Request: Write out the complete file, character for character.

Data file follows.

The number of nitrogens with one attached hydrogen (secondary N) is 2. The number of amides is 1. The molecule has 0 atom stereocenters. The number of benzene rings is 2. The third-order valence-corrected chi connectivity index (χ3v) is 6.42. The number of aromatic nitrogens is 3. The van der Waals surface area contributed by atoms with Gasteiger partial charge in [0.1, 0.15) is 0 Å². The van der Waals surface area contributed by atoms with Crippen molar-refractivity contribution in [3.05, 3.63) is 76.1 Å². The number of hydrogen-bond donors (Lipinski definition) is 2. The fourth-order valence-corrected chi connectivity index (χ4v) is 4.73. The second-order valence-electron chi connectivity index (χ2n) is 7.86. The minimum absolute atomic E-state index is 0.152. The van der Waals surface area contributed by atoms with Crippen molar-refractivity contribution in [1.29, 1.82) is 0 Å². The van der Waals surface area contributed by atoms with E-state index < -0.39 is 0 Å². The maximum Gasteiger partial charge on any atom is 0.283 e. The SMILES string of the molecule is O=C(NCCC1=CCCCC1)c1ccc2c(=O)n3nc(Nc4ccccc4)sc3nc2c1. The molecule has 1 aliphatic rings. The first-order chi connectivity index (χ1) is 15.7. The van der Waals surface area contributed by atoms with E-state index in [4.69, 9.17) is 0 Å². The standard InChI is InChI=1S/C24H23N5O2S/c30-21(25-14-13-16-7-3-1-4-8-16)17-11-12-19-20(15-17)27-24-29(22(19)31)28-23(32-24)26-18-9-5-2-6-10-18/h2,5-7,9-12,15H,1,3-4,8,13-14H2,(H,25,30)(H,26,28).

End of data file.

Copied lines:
The number of nitrogens with one attached hydrogen (secondary N) is 2. The number of amides is 1. The molecule has 0 atom stereocenters. The number of benzene rings is 2. The third-order valence-corrected chi connectivity index (χ3v) is 6.42. The number of aromatic nitrogens is 3. The van der Waals surface area contributed by atoms with Gasteiger partial charge in [0.1, 0.15) is 0 Å². The van der Waals surface area contributed by atoms with Crippen molar-refractivity contribution in [3.05, 3.63) is 76.1 Å². The number of hydrogen-bond donors (Lipinski definition) is 2. The fourth-order valence-corrected chi connectivity index (χ4v) is 4.73. The second-order valence-electron chi connectivity index (χ2n) is 7.86. The minimum absolute atomic E-state index is 0.152. The van der Waals surface area contributed by atoms with Crippen molar-refractivity contribution in [1.29, 1.82) is 0 Å². The van der Waals surface area contributed by atoms with E-state index < -0.39 is 0 Å². The maximum Gasteiger partial charge on any atom is 0.283 e. The SMILES string of the molecule is O=C(NCCC1=CCCCC1)c1ccc2c(=O)n3nc(Nc4ccccc4)sc3nc2c1. The molecule has 1 aliphatic rings. The first-order chi connectivity index (χ1) is 15.7. The van der Waals surface area contributed by atoms with E-state index in [4.69, 9.17) is 0 Å². The standard InChI is InChI=1S/C24H23N5O2S/c30-21(25-14-13-16-7-3-1-4-8-16)17-11-12-19-20(15-17)27-24-29(22(19)31)28-23(32-24)26-18-9-5-2-6-10-18/h2,5-7,9-12,15H,1,3-4,8,13-14H2,(H,25,30)(H,26,28).